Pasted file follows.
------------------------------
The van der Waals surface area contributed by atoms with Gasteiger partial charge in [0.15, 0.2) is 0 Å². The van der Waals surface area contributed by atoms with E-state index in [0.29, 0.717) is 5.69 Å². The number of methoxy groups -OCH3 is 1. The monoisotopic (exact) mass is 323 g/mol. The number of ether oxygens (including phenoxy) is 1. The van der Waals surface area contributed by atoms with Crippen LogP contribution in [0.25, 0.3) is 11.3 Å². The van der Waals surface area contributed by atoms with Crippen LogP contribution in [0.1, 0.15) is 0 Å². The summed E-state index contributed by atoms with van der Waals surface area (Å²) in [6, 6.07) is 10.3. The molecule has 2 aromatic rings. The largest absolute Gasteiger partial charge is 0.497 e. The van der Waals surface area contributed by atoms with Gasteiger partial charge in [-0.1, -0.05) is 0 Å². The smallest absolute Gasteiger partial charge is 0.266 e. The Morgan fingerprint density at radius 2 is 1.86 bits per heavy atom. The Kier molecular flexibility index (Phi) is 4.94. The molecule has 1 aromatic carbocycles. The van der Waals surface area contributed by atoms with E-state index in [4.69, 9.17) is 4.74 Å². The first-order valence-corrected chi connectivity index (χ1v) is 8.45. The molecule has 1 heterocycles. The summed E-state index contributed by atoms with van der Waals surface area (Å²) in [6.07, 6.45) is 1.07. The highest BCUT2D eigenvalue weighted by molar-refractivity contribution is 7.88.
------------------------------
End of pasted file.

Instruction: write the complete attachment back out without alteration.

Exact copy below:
The van der Waals surface area contributed by atoms with Gasteiger partial charge in [0.15, 0.2) is 0 Å². The van der Waals surface area contributed by atoms with E-state index in [0.29, 0.717) is 5.69 Å². The number of methoxy groups -OCH3 is 1. The monoisotopic (exact) mass is 323 g/mol. The number of ether oxygens (including phenoxy) is 1. The van der Waals surface area contributed by atoms with Crippen LogP contribution in [0.25, 0.3) is 11.3 Å². The van der Waals surface area contributed by atoms with Crippen LogP contribution in [0.1, 0.15) is 0 Å². The summed E-state index contributed by atoms with van der Waals surface area (Å²) in [6, 6.07) is 10.3. The molecule has 2 aromatic rings. The largest absolute Gasteiger partial charge is 0.497 e. The van der Waals surface area contributed by atoms with Gasteiger partial charge in [-0.1, -0.05) is 0 Å². The smallest absolute Gasteiger partial charge is 0.266 e. The Morgan fingerprint density at radius 2 is 1.86 bits per heavy atom. The Kier molecular flexibility index (Phi) is 4.94. The molecule has 1 aromatic carbocycles. The van der Waals surface area contributed by atoms with E-state index in [4.69, 9.17) is 4.74 Å². The first-order valence-corrected chi connectivity index (χ1v) is 8.45. The molecule has 1 heterocycles. The summed E-state index contributed by atoms with van der Waals surface area (Å²) in [6.07, 6.45) is 1.07. The highest BCUT2D eigenvalue weighted by molar-refractivity contribution is 7.88.